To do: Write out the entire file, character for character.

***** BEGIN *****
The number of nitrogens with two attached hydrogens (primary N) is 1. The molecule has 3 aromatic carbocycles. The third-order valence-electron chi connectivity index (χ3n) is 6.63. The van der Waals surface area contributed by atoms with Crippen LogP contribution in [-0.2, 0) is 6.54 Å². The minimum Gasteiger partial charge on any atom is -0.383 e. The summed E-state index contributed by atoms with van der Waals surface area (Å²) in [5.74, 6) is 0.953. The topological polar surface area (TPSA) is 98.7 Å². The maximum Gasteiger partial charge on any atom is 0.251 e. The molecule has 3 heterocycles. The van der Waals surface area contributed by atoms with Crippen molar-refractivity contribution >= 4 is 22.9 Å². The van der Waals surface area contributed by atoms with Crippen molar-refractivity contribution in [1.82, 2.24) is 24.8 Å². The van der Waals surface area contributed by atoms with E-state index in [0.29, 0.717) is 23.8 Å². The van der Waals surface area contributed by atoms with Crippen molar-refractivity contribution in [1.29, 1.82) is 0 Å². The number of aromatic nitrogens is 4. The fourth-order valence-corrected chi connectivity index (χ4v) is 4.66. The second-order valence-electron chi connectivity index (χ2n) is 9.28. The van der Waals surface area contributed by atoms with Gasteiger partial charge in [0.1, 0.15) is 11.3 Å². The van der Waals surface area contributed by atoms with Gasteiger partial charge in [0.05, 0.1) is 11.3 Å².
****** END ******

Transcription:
The number of nitrogens with two attached hydrogens (primary N) is 1. The molecule has 3 aromatic carbocycles. The third-order valence-electron chi connectivity index (χ3n) is 6.63. The van der Waals surface area contributed by atoms with Crippen LogP contribution in [-0.2, 0) is 6.54 Å². The minimum Gasteiger partial charge on any atom is -0.383 e. The summed E-state index contributed by atoms with van der Waals surface area (Å²) in [5.74, 6) is 0.953. The topological polar surface area (TPSA) is 98.7 Å². The maximum Gasteiger partial charge on any atom is 0.251 e. The molecule has 3 heterocycles. The van der Waals surface area contributed by atoms with Crippen molar-refractivity contribution >= 4 is 22.9 Å². The van der Waals surface area contributed by atoms with Crippen molar-refractivity contribution in [1.82, 2.24) is 24.8 Å². The van der Waals surface area contributed by atoms with E-state index in [0.29, 0.717) is 23.8 Å². The van der Waals surface area contributed by atoms with Crippen molar-refractivity contribution in [1.29, 1.82) is 0 Å². The number of aromatic nitrogens is 4. The fourth-order valence-corrected chi connectivity index (χ4v) is 4.66. The second-order valence-electron chi connectivity index (χ2n) is 9.28. The van der Waals surface area contributed by atoms with Gasteiger partial charge in [0.1, 0.15) is 11.3 Å². The van der Waals surface area contributed by atoms with Gasteiger partial charge in [0.05, 0.1) is 11.3 Å².